Xanax Withdrawal Timeline and Detox Symptoms
Xanax withdrawal and detox symptoms can differ from one individual to the next. The best way to avoid unpleasant or fatal withdrawal symptoms is to enroll in a medically supervised program.
When someone develops a dependence on Xanax (alprazolam) and suddenly stops taking the medication, he or she may experience unpleasant withdrawal symptoms.
Although the exact withdrawal process can vary, a general Xanax withdrawal timeline is as follows:
- Stage 1: Typically, this stage happens within the first six to 12 hours after the last dose. Withdrawal symptoms are at their worst during this stage. Xanax is a short-acting benzodiazepine, which means it is quickly absorbed and expelled from the body. Individuals may begin to withdraw from Xanax between scheduled doses, which may influence their dependence on the drug. Insomnia and anxiety are the most common symptoms during this time.
- Stage 2: The second stage of Xanax withdrawal takes place one to four days after the last dose. This stage is most commonly associated with continued symptoms of insomnia and what is sometimes referred to as “rebound” symptoms. Rebound symptoms are those someone experienced before taking Xanax, only more intense, which is why medical detox is often recommended. Flu-like symptoms may also show up at this time, including nausea, vomiting and diarrhea.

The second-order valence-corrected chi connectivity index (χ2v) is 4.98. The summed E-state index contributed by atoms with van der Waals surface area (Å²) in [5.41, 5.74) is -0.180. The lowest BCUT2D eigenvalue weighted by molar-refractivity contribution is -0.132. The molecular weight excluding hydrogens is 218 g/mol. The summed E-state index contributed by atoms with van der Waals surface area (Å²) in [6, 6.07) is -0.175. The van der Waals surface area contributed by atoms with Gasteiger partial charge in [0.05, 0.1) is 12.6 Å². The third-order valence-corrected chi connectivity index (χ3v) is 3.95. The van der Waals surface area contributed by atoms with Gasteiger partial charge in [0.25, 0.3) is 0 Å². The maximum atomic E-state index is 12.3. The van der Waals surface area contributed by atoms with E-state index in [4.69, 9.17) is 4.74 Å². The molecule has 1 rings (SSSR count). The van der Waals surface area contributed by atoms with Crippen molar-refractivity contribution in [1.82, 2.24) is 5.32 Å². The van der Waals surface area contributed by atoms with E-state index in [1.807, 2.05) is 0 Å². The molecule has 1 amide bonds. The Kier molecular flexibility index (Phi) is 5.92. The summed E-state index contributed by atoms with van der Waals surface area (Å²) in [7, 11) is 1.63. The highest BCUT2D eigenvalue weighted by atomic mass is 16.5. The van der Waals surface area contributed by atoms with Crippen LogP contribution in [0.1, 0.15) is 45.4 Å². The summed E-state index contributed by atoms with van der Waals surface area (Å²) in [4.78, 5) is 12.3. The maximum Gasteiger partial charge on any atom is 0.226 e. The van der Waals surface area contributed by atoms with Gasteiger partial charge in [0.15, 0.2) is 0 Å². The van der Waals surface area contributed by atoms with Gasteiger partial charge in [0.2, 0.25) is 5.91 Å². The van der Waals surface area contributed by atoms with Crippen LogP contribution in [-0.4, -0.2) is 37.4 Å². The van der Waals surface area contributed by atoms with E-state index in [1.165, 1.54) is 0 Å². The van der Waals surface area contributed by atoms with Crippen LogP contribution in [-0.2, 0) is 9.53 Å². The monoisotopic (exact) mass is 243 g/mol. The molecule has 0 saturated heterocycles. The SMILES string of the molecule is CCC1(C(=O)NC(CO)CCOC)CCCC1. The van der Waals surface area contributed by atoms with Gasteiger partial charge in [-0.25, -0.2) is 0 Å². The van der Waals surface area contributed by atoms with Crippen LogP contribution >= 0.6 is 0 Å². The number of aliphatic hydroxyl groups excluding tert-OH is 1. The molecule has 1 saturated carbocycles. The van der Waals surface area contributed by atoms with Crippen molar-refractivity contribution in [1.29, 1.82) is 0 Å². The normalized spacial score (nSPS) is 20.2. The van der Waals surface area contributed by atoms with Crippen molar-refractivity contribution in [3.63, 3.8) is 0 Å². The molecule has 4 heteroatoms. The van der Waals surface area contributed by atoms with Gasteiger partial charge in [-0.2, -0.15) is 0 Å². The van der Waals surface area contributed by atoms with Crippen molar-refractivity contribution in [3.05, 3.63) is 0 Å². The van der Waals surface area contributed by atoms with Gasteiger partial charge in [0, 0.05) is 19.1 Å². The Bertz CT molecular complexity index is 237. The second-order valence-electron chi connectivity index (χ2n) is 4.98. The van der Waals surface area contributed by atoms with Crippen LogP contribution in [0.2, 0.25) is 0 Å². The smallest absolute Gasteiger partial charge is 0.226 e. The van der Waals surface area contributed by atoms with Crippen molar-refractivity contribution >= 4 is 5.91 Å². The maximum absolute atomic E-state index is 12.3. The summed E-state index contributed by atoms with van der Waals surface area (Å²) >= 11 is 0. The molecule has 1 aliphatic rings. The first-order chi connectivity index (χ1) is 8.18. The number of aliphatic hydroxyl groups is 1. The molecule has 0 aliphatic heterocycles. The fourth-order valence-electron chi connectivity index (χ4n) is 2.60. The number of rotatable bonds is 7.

- Stage 3: Individuals withdrawing from Xanax are likely to feel withdrawal symptoms for five to 14 days. Although it is typical for symptoms to peak in severity between days one through four, they can continue well beyond that point. Anxiety and insomnia are the most common symptoms at this point and are more easily managed with help from a medication-assisted program.
- Stage 4: During the final phase of Xanax withdrawal, any remaining symptoms are typically mild or slight. At this point, some individuals may be able to return to their normal functioning without the medication, while others may experience the return of symptoms from the psychological conditions that the drug was working to soothe.
Depending on how long someone has taken Xanax, they may continue to feel the withdrawal symptoms of Xanax for several months to a year, or more.
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Factors That Affect Xanax Withdrawal
The overall length and symptoms of Xanax withdrawal vary from person to person, depending on several different factors.
Factors For Xanax Withdrawal May include:
- How long they have taken the medication
- Their tolerance to Xanax
- If they combine Xanax with other substances
- Their age at first use
- Method of administration (snorting or oral consumption)
- Their unique biological factors, such as genetics and ability to metabolize the drug
Increased levels of stress, a family history of addiction or mental health issues and any underlying medical conditions may also influence Xanax withdrawal.
Xanax Detox Symptoms
Xanax is commonly used to treat anxiety problems, and anxiety is one of the most common and early occurring symptoms during Xanax withdrawal. Anxiety is even a common symptom in individuals who did not have a pre-existing anxiety condition.
Other common psychological symptoms felt during Xanax detox include:
- poor concentration
- trouble sleeping
- night terrors
- daytime drowsiness